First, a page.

Dealing with the unknown: Supernatural forces/elements often factor into folk horror stories — e.g. “The Witch” (2015) and “Apostle” (2018). Those supernatural elements, however, are not the primary source of fear in the story. Instead, the terror comes from how characters adapt to it or use it to further their own power.
Perhaps a community forms around the needs/benefits of a supernatural being. In order to maintain the status quo, the community finds themselves doing horrendous things. Such is the case with Gareth Evans’ “Apostle” (2018), where the creature at the heart of the story itself isn’t scary in and of itself. Rather, it’s the acts villagers commit in its name that bring the terror.
In other parts of the world, folk horror has far more direct connections to the supernatural. Most Asian folk horror put the focus on some manner of vengeful spirit — or demon — terrorizing unsuspecting mortals in period settings. “Kuroneko” (1968) and “Onibaba” (1964) are early examples of this, coming out in Japan in the 60s.
IN OTHER PARTS OF THE WORLD, FOLK HORROR HAS FAR MORE DIRECT CONNECTIONS TO THE SUPERNATURAL.
Being isolated: Isolation is a crucial factor in folk horror movies. Isolation can have a number of meanings depending on the context of the story. Typically, isolation in folk horror is more about people finding themselves as outsiders coming into an established community.
In Ari Aster’s “Midsommar” (2019), Dani and Christian find themselves alone amid a sinister cult. Robin Hardy’s classic film, “The Wicker Man” (1973), features a similar situation. The film is about a police officer investigating a disappearance, only later finding himself as the prime target for an ancient pagan sacrifice.
The Indonesian horror film “Satan’s Slave” (1976) takes a different approach to the idea of isolation. Instead of putting the characters in new locations, it presents them instead as people who cut themselves off from their own faiths and religious backgrounds. In doing so, they unwittingly bring terror to themselves in the form of ancient demons.
Rural settings: Setting ties into the isolation factor as many folk horror projects take place in some sort of rural or older setting. The key factor, however, isn’t just about where things take place but the feelings connected to those locations.
Whether it’s a secluded farm, a retreat nestled away deep in the woods, an island or even a rundown town, it doesn’t really matter. What matters is there’s a sense of connection to the setting being of “the old world.” Audiences should feel they’re dealing with something ancient and powerful. In this, even modern movies can fit the folk horror mold (e.g. “Candyman” (1992), “The Blair Witch Project” (1999), etc).
Unsettling endings: Folk horror won’t leave audiences feeling warm and fuzzy. There are rarely — if ever — any surviving characters to cheer on as they escape their predicament. These projects will leave viewers completely unsettled.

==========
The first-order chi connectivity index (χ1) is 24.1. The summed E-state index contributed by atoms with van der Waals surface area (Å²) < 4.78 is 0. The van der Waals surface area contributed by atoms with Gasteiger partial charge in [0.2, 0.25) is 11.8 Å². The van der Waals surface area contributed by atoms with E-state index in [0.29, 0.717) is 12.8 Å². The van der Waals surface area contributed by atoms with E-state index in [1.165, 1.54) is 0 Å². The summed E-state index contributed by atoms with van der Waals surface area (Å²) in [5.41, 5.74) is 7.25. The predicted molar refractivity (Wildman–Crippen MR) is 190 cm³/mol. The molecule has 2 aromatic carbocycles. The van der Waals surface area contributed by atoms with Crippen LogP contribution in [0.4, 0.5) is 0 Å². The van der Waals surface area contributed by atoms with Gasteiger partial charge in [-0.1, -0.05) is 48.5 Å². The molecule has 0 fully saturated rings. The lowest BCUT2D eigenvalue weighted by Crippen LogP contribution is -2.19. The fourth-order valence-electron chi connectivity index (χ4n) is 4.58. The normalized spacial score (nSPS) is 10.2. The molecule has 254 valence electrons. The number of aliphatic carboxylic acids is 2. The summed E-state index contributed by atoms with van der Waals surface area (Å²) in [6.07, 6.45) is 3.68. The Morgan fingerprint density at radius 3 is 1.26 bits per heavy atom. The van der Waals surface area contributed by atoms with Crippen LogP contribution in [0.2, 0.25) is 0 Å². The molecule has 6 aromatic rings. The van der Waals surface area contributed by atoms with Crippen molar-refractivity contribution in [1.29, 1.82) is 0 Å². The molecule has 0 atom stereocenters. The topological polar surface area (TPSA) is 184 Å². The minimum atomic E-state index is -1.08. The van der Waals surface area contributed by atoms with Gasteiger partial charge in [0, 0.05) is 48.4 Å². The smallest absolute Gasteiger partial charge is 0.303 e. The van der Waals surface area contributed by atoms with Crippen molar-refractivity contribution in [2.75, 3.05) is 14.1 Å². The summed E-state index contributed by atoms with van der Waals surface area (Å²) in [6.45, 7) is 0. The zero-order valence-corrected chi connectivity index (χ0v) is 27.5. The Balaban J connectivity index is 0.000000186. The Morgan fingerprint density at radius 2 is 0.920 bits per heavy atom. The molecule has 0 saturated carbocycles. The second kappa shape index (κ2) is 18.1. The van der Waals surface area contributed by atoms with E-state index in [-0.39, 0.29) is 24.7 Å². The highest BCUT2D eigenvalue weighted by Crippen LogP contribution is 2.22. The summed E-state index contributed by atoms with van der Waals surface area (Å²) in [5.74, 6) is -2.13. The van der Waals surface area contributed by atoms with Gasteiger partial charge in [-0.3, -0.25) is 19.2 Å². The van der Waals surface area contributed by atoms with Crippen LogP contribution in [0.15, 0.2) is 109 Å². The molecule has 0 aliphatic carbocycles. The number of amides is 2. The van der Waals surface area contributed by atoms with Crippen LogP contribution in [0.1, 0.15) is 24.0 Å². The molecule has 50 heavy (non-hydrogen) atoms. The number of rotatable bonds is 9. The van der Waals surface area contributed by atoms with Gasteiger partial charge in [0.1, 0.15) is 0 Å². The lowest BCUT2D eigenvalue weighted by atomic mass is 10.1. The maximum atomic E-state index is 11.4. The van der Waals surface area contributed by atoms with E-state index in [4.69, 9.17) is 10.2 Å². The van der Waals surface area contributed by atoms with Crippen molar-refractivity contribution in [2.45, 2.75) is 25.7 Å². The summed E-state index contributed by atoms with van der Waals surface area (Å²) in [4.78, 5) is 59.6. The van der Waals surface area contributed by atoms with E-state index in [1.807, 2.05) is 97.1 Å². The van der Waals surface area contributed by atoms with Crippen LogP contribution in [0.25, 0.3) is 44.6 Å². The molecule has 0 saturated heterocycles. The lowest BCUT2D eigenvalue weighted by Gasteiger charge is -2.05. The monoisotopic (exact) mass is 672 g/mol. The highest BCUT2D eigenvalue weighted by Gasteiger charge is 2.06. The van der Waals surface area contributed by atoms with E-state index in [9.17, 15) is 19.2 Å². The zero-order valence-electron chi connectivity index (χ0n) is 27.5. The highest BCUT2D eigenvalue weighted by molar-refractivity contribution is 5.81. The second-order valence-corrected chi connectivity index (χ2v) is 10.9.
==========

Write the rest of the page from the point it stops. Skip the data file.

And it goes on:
Sometimes this takes the form of the protagonists failing or dying, but folk horror likes to subvert expectations. Frequently, we see protagonists end up joining in the horrors they’ve endured. Rather than overcoming the circumstances, they become willing participants.
We saw this in “The Witch” (2015) as Anya Taylor-Joy’s Thomasin joins the dark coven. Similarly, in 2011’s “Kill List” (2011), a hitman comes up against a brutal cult, ultimately ending with the cult crowing him as their new leader.
A lasting impact
While enthusiasts may dispute its overall history and origins, folk horror is proving to be an evergreen subgenre in horror. The concept of outsiders coming against old-world forces rarely gets old. Folk horror’s deep roots in folklore and culture provide a wealth of ideas that have yet to be tapped on the big — or small — screen.
Reappraising this undervalued slice of late-period Hammer horror, Mark Kermode examines the film’s position in the history of its fabled production company, Hammer Films, and offers an appreciation of Ingrid Pitt as a leading scream icon.
We’re somewhat obsessed with movies about scary kids here at Nerdist. Mostly because little kids are just terrifying.
Yes, they’re cute and precocious and everything, but that’s how they lull you into a false sense of security. I mean, kittens are adorable, but if a bunch of them decided to gang up and attack you, you’d be terrified. But children can be sinister in a way tiny animals can’t, especially British kids, and dear heavens, alien British kids with telepathic control over people might just be the scariest of all. Which is why, even 58 years later, Village of the Damned is a paranoid classic.
Village of the Damned is based on the 1957 John Wyndham novel The Midwich Cuckoos, is the rare major studio production of a British sci-fi/horror film, MGM in this case. Its inherent Britishness–the gloomy weather, the thatch-roofed little village, the droll speech–makes it all the creepier, and the premise all the more unsettling. Like the later Spanish horror film Who Can Kill a Child?, Village ponders what you’d do if your children were evil. Not just normal evil, either, but otherworldly, unstoppable evil.
The tiny village of Midwich, UK suddenly falls under a strange power, causing every inhabitant to fall asleep. Anyone who ventures inside the parameters of the village immediately fall asleep, including military people sent in to investigate. It’s a strange plague, but one that soon lifts, causing everyone to wake up. However, miraculously(?), each and every woman of maternal age suddenly becomes pregnant, and within five months, they all give birth, on the same day.
The children all have platinum blonde hair and seem to be preternaturally intelligent but lack any and all empathy or the ability to love their parents. They can communicate with each other over great distances and have some hold over people’s actions through their terrifying stare. So, obviously there’s some bad stuff going on. Professor Gordon Zellaby (George Sanders) is part of a council that is meant to determine what exactly these children are (his own “son” David being the children’s de-facto leader) and they learn Midwich is not the only village where this phenomenon occurred; in fact there are such towns all over the world.